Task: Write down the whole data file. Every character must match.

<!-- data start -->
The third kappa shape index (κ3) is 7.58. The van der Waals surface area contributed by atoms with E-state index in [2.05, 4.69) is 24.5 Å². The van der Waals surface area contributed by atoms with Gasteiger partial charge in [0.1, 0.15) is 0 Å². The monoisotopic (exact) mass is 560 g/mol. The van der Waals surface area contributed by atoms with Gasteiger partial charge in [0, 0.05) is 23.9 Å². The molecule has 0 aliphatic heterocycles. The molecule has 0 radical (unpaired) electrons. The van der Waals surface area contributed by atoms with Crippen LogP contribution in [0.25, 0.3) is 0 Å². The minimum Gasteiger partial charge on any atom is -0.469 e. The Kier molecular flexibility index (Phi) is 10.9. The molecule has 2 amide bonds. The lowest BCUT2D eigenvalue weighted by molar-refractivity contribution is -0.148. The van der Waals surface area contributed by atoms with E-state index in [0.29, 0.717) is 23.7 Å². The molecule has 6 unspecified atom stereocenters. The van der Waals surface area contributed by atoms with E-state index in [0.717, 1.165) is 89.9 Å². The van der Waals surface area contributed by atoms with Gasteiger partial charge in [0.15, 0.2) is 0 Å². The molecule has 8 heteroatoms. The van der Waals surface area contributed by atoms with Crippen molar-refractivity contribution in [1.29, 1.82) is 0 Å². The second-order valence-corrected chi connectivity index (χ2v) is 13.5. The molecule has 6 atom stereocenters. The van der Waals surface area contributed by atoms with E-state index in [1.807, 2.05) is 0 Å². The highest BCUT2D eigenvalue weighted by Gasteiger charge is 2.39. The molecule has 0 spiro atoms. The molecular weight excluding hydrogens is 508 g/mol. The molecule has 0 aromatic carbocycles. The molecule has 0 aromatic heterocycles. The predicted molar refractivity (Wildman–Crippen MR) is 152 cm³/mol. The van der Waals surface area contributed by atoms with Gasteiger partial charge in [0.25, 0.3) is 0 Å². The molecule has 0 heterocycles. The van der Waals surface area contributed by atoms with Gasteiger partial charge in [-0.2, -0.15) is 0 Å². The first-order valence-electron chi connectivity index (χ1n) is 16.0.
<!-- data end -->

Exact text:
The third kappa shape index (κ3) is 7.58. The van der Waals surface area contributed by atoms with E-state index in [2.05, 4.69) is 24.5 Å². The van der Waals surface area contributed by atoms with Gasteiger partial charge in [0.1, 0.15) is 0 Å². The monoisotopic (exact) mass is 560 g/mol. The van der Waals surface area contributed by atoms with Gasteiger partial charge in [0, 0.05) is 23.9 Å². The molecule has 0 aliphatic heterocycles. The molecule has 0 radical (unpaired) electrons. The van der Waals surface area contributed by atoms with Crippen LogP contribution in [0.25, 0.3) is 0 Å². The minimum Gasteiger partial charge on any atom is -0.469 e. The Kier molecular flexibility index (Phi) is 10.9. The molecule has 2 amide bonds. The lowest BCUT2D eigenvalue weighted by molar-refractivity contribution is -0.148. The van der Waals surface area contributed by atoms with E-state index in [0.29, 0.717) is 23.7 Å². The molecule has 6 unspecified atom stereocenters. The van der Waals surface area contributed by atoms with E-state index in [0.717, 1.165) is 89.9 Å². The van der Waals surface area contributed by atoms with Gasteiger partial charge in [0.15, 0.2) is 0 Å². The molecule has 8 heteroatoms. The van der Waals surface area contributed by atoms with Crippen molar-refractivity contribution in [1.29, 1.82) is 0 Å². The second-order valence-corrected chi connectivity index (χ2v) is 13.5. The molecule has 6 atom stereocenters. The van der Waals surface area contributed by atoms with E-state index in [1.807, 2.05) is 0 Å². The highest BCUT2D eigenvalue weighted by Gasteiger charge is 2.39. The molecule has 0 spiro atoms. The molecular weight excluding hydrogens is 508 g/mol. The molecule has 0 aromatic carbocycles. The molecule has 0 aromatic heterocycles. The predicted molar refractivity (Wildman–Crippen MR) is 152 cm³/mol. The van der Waals surface area contributed by atoms with Gasteiger partial charge in [0.25, 0.3) is 0 Å². The molecule has 0 heterocycles. The van der Waals surface area contributed by atoms with Gasteiger partial charge in [-0.2, -0.15) is 0 Å². The first-order valence-electron chi connectivity index (χ1n) is 16.0.